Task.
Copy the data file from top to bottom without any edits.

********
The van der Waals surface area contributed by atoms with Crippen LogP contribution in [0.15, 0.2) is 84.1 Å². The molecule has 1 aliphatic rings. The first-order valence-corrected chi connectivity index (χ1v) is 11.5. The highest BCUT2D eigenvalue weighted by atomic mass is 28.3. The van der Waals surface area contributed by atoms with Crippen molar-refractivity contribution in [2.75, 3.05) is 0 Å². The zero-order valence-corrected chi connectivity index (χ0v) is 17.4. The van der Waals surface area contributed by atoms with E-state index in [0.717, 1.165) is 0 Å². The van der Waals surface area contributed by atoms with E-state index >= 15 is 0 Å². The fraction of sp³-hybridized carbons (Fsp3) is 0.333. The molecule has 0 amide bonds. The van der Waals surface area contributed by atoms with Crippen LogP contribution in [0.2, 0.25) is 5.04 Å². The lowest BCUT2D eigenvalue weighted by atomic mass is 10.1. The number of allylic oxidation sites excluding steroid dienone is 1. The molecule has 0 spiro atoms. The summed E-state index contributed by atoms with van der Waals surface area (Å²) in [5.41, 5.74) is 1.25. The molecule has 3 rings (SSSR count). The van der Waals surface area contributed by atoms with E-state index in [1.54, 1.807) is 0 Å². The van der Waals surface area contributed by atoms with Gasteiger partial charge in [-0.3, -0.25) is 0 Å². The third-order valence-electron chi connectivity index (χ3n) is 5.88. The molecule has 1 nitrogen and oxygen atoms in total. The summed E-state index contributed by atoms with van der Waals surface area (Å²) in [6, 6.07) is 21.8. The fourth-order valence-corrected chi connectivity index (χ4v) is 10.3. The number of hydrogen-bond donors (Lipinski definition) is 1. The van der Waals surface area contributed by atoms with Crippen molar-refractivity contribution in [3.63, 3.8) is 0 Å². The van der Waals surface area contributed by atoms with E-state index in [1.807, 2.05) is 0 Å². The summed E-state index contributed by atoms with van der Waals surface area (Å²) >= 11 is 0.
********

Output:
The van der Waals surface area contributed by atoms with Crippen LogP contribution in [0.15, 0.2) is 84.1 Å². The molecule has 1 aliphatic rings. The first-order valence-corrected chi connectivity index (χ1v) is 11.5. The highest BCUT2D eigenvalue weighted by atomic mass is 28.3. The van der Waals surface area contributed by atoms with Crippen molar-refractivity contribution in [2.75, 3.05) is 0 Å². The zero-order valence-corrected chi connectivity index (χ0v) is 17.4. The van der Waals surface area contributed by atoms with E-state index in [0.717, 1.165) is 0 Å². The van der Waals surface area contributed by atoms with E-state index >= 15 is 0 Å². The fraction of sp³-hybridized carbons (Fsp3) is 0.333. The molecule has 0 amide bonds. The van der Waals surface area contributed by atoms with Crippen LogP contribution in [0.2, 0.25) is 5.04 Å². The lowest BCUT2D eigenvalue weighted by atomic mass is 10.1. The number of allylic oxidation sites excluding steroid dienone is 1. The molecule has 0 spiro atoms. The summed E-state index contributed by atoms with van der Waals surface area (Å²) in [5.41, 5.74) is 1.25. The molecule has 3 rings (SSSR count). The van der Waals surface area contributed by atoms with E-state index in [1.54, 1.807) is 0 Å². The van der Waals surface area contributed by atoms with Gasteiger partial charge in [-0.3, -0.25) is 0 Å². The third-order valence-electron chi connectivity index (χ3n) is 5.88. The molecule has 1 nitrogen and oxygen atoms in total. The summed E-state index contributed by atoms with van der Waals surface area (Å²) in [6, 6.07) is 21.8. The fourth-order valence-corrected chi connectivity index (χ4v) is 10.3. The number of hydrogen-bond donors (Lipinski definition) is 1. The van der Waals surface area contributed by atoms with Crippen molar-refractivity contribution in [3.63, 3.8) is 0 Å². The van der Waals surface area contributed by atoms with E-state index in [1.807, 2.05) is 0 Å². The summed E-state index contributed by atoms with van der Waals surface area (Å²) >= 11 is 0.